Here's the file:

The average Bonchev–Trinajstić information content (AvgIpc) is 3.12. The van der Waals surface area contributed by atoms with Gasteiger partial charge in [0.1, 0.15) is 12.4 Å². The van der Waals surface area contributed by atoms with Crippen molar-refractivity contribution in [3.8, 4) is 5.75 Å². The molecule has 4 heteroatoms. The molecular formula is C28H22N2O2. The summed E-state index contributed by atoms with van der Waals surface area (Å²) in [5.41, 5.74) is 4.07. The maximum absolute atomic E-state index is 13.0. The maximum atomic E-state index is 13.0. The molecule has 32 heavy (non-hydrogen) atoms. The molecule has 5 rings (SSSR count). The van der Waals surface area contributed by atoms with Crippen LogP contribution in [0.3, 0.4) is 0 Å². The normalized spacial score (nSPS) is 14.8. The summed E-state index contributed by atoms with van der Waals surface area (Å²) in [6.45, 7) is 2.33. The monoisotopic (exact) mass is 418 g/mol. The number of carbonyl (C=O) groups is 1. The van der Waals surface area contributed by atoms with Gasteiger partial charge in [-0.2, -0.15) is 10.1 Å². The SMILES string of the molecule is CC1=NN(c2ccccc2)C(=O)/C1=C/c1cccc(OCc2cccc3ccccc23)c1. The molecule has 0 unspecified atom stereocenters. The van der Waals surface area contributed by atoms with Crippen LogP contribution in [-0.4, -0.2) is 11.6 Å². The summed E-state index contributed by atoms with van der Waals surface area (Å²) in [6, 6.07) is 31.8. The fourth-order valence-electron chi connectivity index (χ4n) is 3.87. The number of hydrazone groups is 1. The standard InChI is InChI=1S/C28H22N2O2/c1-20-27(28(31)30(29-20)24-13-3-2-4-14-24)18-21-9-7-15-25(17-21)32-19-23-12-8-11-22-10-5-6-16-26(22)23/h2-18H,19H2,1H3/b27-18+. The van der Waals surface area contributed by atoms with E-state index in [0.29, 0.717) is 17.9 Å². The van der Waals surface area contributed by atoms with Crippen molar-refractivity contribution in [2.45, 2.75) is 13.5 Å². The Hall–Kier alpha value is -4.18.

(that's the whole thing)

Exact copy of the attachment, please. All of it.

The average Bonchev–Trinajstić information content (AvgIpc) is 3.12. The van der Waals surface area contributed by atoms with Gasteiger partial charge in [0.1, 0.15) is 12.4 Å². The van der Waals surface area contributed by atoms with Crippen molar-refractivity contribution in [3.8, 4) is 5.75 Å². The molecule has 4 heteroatoms. The molecular formula is C28H22N2O2. The summed E-state index contributed by atoms with van der Waals surface area (Å²) in [5.41, 5.74) is 4.07. The maximum absolute atomic E-state index is 13.0. The maximum atomic E-state index is 13.0. The molecule has 32 heavy (non-hydrogen) atoms. The molecule has 5 rings (SSSR count). The van der Waals surface area contributed by atoms with Crippen LogP contribution in [0.3, 0.4) is 0 Å². The normalized spacial score (nSPS) is 14.8. The summed E-state index contributed by atoms with van der Waals surface area (Å²) in [6.45, 7) is 2.33. The monoisotopic (exact) mass is 418 g/mol. The number of carbonyl (C=O) groups is 1. The van der Waals surface area contributed by atoms with Gasteiger partial charge in [-0.2, -0.15) is 10.1 Å². The SMILES string of the molecule is CC1=NN(c2ccccc2)C(=O)/C1=C/c1cccc(OCc2cccc3ccccc23)c1. The molecule has 0 unspecified atom stereocenters. The van der Waals surface area contributed by atoms with Crippen LogP contribution in [-0.4, -0.2) is 11.6 Å². The summed E-state index contributed by atoms with van der Waals surface area (Å²) in [6, 6.07) is 31.8. The fourth-order valence-electron chi connectivity index (χ4n) is 3.87. The number of hydrazone groups is 1. The standard InChI is InChI=1S/C28H22N2O2/c1-20-27(28(31)30(29-20)24-13-3-2-4-14-24)18-21-9-7-15-25(17-21)32-19-23-12-8-11-22-10-5-6-16-26(22)23/h2-18H,19H2,1H3/b27-18+. The van der Waals surface area contributed by atoms with E-state index in [0.29, 0.717) is 17.9 Å². The van der Waals surface area contributed by atoms with Crippen molar-refractivity contribution in [2.45, 2.75) is 13.5 Å². The Hall–Kier alpha value is -4.18.